Perhaps no other rock’n roll story is better known than that of Elvis Presley, the shy, introverted young man from Tupelo Mississippi who grew up in poverty, loved his mother, and loved to sing, and was discovered when he went to record a song for his mother as a gift at Sun Records studio. His saga is a true American dream tale of rags to riches. Four decades after his death, his life is still the subject of biographies and documentaries, as well as the basis of fictional characters. Last year, HBO released a massive 3 ½ hour documentary entitled The Searcher, with the blessing and involvement of the Presley Estate.
The Searcher is built around the ’68 Comeback Special, using it as a touchstone to tell the story of Presley’s life. Blending stock footage from the 1930s to the 1950s, home movies from the estate, as well as live performances and film clips, The Searcher definitely presents new and unseen material that is often quite compelling and paints an interesting picture of Presley at work and play. It’s compounded by all kinds of music, both Elvis’s and the music that inspired him, as well as stories from Presley, a handful of friends and family, as well as musicians such as Tom Petty, Bruce Springsteen, Emmylou Harris, and Robbie Robertson.
Unfortunately, in spite of it being a beautiful looking film, The Searcher is surprisingly shallow. Although the film starts off wonderfully by an in-depth examination of Southern culture at the time of Elvis’s birth, it soon becomes apparent that this is not going to be anything but a mostly superficial examination of Presley’s life. For a film that declares its subject to have been a “searcher,” that subject is rarely broached, outside of a discussion as to how gospel music influenced a very young Presley. There’s no mention of his spiritual quest of the 1960s, outside of the fact that he made a gospel album or two. What’s even more striking about the very brief mention this music receives is that there’s absolutely no mention of the fact that out of all the recordings he made his life, his Gospel recordings were the only ones to win Grammy awards.
Furthermore, there’s very little life to be found here. Presley’s story has been so sanitized, one can almost smell the antiseptic. No mention of or recollections from the Memphis Mafia, no discussion of his raw sexual power over women, none of the many stories of his kindness and generosity, no tales of hijinks or shenanigans on the stage, in Hollywood, or at home at Graceland––hell, even his daughter Lisa Marie Presley is barely mentioned! When you notice that The Searcher is relatively devoid of any specific details of happy or fun times, the film suddenly seems as morose as Presley’s photograph on the cover. Compounding the documentary’s sanitized feel is the fact that anybody with a modicum knowledge of the history of Elvis Presley knows that so much has willfully been left out. Elvis was a complex man, yet you wouldn’t know it watching this film. Such brevity of detail would be okay in a half hour documentary; it’s inexcusable in a three hour documentary.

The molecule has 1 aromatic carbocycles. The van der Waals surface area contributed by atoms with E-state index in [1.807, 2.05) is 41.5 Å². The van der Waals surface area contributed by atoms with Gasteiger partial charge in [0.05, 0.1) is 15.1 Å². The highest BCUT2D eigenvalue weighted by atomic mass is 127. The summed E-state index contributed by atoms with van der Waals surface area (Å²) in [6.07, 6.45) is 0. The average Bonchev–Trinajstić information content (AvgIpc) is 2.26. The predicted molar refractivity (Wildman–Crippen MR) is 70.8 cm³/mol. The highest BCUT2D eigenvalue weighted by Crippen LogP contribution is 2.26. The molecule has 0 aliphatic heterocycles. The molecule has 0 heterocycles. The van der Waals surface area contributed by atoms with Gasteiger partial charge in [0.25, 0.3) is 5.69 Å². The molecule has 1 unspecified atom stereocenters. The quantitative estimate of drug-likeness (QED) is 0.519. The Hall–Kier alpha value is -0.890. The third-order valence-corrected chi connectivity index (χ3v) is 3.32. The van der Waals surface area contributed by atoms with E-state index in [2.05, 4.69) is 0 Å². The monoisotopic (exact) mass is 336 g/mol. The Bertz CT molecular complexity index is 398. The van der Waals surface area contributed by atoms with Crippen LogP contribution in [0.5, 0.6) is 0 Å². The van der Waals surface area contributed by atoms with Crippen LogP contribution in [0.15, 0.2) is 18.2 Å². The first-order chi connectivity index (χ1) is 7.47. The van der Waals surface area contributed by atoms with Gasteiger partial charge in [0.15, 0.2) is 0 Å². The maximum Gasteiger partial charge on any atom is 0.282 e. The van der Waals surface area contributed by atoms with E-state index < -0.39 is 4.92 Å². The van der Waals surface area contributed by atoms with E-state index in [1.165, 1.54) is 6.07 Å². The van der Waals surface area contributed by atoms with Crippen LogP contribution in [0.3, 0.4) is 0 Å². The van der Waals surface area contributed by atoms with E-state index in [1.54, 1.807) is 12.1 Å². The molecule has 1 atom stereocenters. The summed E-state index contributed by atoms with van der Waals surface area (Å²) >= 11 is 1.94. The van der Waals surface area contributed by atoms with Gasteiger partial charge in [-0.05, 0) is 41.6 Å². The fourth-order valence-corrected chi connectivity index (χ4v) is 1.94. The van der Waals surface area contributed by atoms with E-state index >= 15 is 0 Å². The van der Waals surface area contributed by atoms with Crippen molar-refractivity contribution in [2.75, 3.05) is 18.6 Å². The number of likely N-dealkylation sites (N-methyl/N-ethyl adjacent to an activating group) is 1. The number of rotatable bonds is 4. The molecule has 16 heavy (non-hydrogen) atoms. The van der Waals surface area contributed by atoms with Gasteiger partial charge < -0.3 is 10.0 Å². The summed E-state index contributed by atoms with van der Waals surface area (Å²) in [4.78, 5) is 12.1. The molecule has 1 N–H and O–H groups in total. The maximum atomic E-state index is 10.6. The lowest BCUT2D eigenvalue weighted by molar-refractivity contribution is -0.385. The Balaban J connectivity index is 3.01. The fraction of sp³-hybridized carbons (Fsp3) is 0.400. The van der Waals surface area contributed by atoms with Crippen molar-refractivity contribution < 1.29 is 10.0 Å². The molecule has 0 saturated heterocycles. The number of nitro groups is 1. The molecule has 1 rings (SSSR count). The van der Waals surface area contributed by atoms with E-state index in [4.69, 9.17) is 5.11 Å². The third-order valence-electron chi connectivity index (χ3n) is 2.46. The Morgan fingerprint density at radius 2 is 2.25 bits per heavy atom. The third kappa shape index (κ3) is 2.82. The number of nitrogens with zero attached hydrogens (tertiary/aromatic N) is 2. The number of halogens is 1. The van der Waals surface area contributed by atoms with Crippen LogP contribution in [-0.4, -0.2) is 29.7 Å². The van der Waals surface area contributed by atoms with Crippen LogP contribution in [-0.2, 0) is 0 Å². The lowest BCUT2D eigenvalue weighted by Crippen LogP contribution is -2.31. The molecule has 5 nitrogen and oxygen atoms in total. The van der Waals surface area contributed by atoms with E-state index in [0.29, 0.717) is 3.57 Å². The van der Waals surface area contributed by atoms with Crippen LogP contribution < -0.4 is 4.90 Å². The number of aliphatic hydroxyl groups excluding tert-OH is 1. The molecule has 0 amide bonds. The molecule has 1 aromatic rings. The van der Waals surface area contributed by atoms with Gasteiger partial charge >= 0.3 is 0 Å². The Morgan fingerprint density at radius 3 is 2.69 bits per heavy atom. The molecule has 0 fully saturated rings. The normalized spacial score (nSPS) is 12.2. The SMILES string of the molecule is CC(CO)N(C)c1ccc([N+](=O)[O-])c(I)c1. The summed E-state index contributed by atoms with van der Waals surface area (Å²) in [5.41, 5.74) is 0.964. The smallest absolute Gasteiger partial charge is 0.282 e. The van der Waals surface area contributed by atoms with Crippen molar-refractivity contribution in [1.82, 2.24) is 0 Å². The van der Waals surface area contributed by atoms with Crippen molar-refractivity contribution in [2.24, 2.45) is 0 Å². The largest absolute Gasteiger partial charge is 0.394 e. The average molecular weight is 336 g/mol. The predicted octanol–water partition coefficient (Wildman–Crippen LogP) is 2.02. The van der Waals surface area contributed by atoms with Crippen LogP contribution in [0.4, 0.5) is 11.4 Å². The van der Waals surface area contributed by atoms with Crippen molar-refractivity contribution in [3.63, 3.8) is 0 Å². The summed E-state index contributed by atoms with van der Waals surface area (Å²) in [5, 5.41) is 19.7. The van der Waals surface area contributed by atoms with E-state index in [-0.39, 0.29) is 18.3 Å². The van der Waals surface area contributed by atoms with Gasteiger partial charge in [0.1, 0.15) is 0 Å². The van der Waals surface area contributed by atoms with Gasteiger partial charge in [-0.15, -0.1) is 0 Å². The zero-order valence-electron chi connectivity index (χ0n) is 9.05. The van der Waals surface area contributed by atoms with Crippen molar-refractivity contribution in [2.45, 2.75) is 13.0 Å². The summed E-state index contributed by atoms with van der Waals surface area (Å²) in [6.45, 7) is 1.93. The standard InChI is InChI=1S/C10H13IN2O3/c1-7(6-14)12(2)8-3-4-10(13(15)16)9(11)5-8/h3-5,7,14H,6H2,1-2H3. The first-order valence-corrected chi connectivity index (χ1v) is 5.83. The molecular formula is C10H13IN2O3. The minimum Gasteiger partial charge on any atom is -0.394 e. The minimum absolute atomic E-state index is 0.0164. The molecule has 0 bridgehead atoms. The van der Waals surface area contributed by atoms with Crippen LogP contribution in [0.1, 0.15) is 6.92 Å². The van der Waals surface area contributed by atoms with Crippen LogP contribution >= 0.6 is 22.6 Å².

The Searcher feels like the end result of a documentary by committee. Priscilla Presley stated in the bonus interview that she felt a sense of urgency about getting Elvis’s story down on the historical record, because so many of the players are dying away. That’s a very good reason for undertaking such a project; unfortunately, there’s very little utilization on any kind of archival recollections that surely do exist, aside from Sam Phillips, Tom Parker, and Red West. The reliance on talking heads who had no personal interaction with Presley in favor of those who did only helps reiterate the feeling that the estate wants to maintain an unrealistic, idealistic notion of who Presley was. It is stated in the film that Presley’s downfall started when he went from being Elvis Presley the human to being the enigmatic figure known simply as ”Elvis.” There’s very little Presley in The Searcher, and a whole lot of Elvis––and that’s a shame.
Attending the funeral of DJ Dewey Phillips—the man who first played Elvis Presley on the radio––Elvis and his entourage were standing at his coffin, paying one last visit to the man who helped make Presley. Someone says to Elvis that they felt the mortician had done an excellent job preparing the body and that the deceased look quite lifelike. Elvis looks down and with a sneer tells his friend, “the sonofabitch looks dead to me!” The Searcher might make Elvis Presley look alive to some, but the sonofabitch looks dead to me.